- Pat McManamon, ESPN Staff Writer
- 0 Shares
The speculation about the Cleveland Browns' starting quarterback in 2014 will be endless this offseason.
Sort of like it’s been every offseason since 1999.
But the speculation may be unfounded. Because the guy who could and should be the team’s starter heading into training camp met with the media Wednesday.
That would be Brian Hoyer, who spoke of how aggressively he would attack his rehab as he comes back from a torn ACL in his right knee. Hoyer talked of how disappointing the injury was, and how hard it was for the local kid to suddenly see things end in just his third start for the Browns.
His demeanor and attitude left little doubt that he intends to come back stronger than ever, and in this day and age when players seem to come back better after serious surgery his attitude should not be dismissed.
Nor should the way he played. In his two starts in which he stayed healthy, Hoyer won both games and energized the Browns' offense. He played two games, but he is tied for the team lead in touchdown passes (5) and leads the team in completion percentage (59.4). Had Josh Gordon not knocked a catch out of his hands with his knee early in the Buffalo game, Hoyer probable would lead the team in touchdowns.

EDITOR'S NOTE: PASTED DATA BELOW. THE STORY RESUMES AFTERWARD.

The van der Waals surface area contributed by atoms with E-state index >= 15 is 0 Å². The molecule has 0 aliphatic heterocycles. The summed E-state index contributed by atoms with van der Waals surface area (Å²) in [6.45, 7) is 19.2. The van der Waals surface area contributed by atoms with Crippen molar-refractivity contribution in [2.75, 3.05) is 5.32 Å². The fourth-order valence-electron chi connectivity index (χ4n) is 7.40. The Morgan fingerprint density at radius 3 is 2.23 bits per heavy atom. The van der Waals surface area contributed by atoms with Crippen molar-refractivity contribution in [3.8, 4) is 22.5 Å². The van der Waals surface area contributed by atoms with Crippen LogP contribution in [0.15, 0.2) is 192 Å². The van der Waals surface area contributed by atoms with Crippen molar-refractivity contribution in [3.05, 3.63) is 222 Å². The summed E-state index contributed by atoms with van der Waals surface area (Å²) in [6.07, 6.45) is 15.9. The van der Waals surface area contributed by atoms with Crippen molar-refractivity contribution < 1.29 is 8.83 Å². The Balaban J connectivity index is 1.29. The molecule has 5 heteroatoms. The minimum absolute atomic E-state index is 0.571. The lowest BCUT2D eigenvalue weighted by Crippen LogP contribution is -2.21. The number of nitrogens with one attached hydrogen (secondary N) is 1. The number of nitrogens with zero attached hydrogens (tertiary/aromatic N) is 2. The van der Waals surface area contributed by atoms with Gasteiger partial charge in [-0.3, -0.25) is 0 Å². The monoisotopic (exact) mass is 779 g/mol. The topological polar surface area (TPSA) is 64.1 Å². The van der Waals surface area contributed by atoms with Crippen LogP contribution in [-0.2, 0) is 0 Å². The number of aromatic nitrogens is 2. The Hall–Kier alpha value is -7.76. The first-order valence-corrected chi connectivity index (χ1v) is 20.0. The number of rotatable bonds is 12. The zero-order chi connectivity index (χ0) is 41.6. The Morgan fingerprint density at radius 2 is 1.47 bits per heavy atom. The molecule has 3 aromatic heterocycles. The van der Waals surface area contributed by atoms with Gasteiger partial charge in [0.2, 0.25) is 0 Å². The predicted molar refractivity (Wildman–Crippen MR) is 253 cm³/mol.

Hoyer was decisive and quick to get rid of the ball. He threw two bad interceptions against Minnesota, but came back to throw a game-winning touchdown in the final minute.
“I hope that I was able to bring a spark and get this team going,” Hoyer said. “I think that was accomplished.”
The caution, of course, is that the Browns really haven’t seen a lot of him. But the lift he gave the team and the way he played should ease concerns about finding an immediate answer at quarterback.
Hoyer showed he can play. He watched Tom Brady for three years and obviously something soaked in. He’s not Brady, he doesn’t have the strongest arm and he’s not the biggest … but he had something that worked. His maturity, poise, intelligence (Saint Ignatius guy) and attitude seem to mesh the right way.
The Browns still can evaluate and draft a quarterback if they choose. That’s simple common sense. Former Packers GM Ron Wolf wanted to draft a quarterback every season.
But too often in the time since 1999 the Browns have forced a rookie to play and start merely because he was the draft pick. The negative effects were many. Go down the list: Tim Couch, Charlie Frye, Brady Quinn, Brandon Weeden all were victims of constant change compounded by playing too soon.
The new regime led by Joe Banner and Mike Lombardi promise they are building for the long term. If so, the best quarterback should play, not the rookie drafted the highest.
If the rookie wins the job, play him.
But until that happens, a quarterback trio of Hoyer with a drafted and developing rookie and Jason Campbell as backups should work.
Signing a free-agent quarterback is fool’s gold.
Forget the frenetic offseason search for “the guy.”
Let the young guy learn, the way Hoyer did.
As long as Hoyer’s rehab goes well, he should go into next season as the guy.